That goal could be hampered by an equally pressing concern over the status of so-called “ghost employees.”

When the Sharp faction fired the 60-plus tribal employees who refused to come to work or comply with that faction’s directives, those employees immediately took shelter with the alternate leadership supplied by the Running Crane faction. The Sharp faction simply hired additional people to replace them.

As a condition of cooperation in meeting tribal payroll, the Running Crane faction demanded that all tribal employees, including those serving in a duplicate capacity or “ghost employees” as they came to be called, would all receive paychecks. It was an “all or nothing” deal signed under protest by Sharp, but it was the only agreement that permitted anyone to get paid.

Over the past eight months, the additional wages paid to employ 60 duplicate positions has drained the tribe’s budget.

A conservative estimate would be that the split within the council has cost the Blackfeet people in excess of $1.6 million in additional wages, office supplies, equipment and utilities over the past eight months.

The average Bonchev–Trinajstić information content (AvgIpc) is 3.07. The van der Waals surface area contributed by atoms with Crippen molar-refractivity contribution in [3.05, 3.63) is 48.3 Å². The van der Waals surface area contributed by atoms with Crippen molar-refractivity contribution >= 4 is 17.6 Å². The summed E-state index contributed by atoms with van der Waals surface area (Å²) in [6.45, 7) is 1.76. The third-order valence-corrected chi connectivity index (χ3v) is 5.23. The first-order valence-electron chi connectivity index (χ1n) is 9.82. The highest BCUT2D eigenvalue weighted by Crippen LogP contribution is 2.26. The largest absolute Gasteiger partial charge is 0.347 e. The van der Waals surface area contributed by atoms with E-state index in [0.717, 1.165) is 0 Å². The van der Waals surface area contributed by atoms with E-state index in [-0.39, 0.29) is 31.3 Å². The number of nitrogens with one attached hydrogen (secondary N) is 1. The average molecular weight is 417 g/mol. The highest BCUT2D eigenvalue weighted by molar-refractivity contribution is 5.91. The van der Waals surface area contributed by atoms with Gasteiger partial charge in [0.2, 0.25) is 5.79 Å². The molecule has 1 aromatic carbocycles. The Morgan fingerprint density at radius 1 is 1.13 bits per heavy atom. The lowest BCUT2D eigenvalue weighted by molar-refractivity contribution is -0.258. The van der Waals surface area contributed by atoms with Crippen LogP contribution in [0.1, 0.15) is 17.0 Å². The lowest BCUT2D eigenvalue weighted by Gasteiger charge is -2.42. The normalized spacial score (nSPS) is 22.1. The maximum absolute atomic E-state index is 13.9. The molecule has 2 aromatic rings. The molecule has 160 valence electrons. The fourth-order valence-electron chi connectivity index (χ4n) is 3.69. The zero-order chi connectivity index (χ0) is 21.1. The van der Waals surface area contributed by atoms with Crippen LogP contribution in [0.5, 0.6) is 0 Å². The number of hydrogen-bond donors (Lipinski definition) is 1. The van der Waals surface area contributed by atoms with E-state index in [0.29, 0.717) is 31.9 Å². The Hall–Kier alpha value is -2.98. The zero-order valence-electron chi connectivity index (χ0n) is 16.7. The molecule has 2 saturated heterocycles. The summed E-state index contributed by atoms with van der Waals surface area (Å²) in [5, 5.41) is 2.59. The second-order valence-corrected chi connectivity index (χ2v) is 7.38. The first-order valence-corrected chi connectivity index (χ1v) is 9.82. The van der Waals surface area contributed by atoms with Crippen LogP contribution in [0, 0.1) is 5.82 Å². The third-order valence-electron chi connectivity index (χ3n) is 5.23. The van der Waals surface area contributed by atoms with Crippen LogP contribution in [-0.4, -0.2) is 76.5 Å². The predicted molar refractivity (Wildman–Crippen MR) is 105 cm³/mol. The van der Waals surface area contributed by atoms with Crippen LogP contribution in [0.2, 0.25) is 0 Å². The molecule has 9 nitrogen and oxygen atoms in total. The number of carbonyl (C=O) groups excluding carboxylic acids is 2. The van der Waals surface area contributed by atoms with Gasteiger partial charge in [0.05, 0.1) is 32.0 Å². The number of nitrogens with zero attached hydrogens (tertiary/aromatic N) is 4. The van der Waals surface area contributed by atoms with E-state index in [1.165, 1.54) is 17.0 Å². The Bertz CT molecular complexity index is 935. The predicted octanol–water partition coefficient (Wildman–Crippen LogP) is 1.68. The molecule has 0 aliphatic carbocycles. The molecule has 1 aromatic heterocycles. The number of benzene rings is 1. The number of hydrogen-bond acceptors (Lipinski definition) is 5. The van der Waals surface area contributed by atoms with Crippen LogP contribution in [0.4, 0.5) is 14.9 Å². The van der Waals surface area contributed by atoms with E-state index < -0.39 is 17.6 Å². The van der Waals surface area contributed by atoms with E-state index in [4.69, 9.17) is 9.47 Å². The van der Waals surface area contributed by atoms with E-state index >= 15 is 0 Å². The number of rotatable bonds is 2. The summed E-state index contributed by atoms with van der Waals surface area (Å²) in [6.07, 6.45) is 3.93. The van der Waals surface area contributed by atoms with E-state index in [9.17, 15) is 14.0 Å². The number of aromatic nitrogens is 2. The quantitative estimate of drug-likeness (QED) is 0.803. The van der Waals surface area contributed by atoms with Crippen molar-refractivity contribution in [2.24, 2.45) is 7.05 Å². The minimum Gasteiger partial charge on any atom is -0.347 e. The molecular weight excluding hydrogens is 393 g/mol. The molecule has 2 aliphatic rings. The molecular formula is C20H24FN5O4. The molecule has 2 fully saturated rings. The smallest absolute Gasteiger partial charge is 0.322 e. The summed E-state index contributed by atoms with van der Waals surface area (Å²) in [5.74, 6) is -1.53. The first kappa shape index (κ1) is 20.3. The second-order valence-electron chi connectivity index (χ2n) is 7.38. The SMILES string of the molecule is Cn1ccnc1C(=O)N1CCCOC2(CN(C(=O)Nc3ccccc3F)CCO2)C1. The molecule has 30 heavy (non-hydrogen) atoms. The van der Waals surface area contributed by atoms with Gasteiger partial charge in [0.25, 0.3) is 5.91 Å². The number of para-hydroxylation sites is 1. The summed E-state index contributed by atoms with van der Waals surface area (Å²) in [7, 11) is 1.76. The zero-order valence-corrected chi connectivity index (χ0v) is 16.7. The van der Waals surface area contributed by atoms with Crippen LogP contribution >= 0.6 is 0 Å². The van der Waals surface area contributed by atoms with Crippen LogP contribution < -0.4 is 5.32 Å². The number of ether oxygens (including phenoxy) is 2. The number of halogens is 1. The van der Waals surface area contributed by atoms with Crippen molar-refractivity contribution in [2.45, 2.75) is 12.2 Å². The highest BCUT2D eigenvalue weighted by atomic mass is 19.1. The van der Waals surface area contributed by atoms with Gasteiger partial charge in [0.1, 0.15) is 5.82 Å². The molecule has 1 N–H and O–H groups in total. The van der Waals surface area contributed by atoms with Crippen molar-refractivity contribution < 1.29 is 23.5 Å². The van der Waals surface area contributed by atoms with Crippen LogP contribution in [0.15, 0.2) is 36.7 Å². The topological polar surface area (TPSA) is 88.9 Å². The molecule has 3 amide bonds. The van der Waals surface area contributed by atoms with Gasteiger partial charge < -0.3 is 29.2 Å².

It’s a situation the current council has to address, and the resolution likely will be painful.

“It’s going to take the collective thoughts of all of us, and then we’re going to have to make some very hard decisions,” Barnes said of the ghost employee situation. “Prolonging it is not an option, because it furthers our potential payroll liability. There’s going to have to be some layoffs, that’s the reality of it. We simply can’t continue paying everyone.”

Further complicating the situation is the fact that the Blackfeet judicial system, which could be expected to adjudicate a large portion of the dismissal claims expected against the tribe, is itself in crisis.

In June, the BIA Regional Director Darryl LaCounte submitted a letter to Sharp stating that federal funding for the Blackfeet tribe’s judicial system would be withheld after July 1.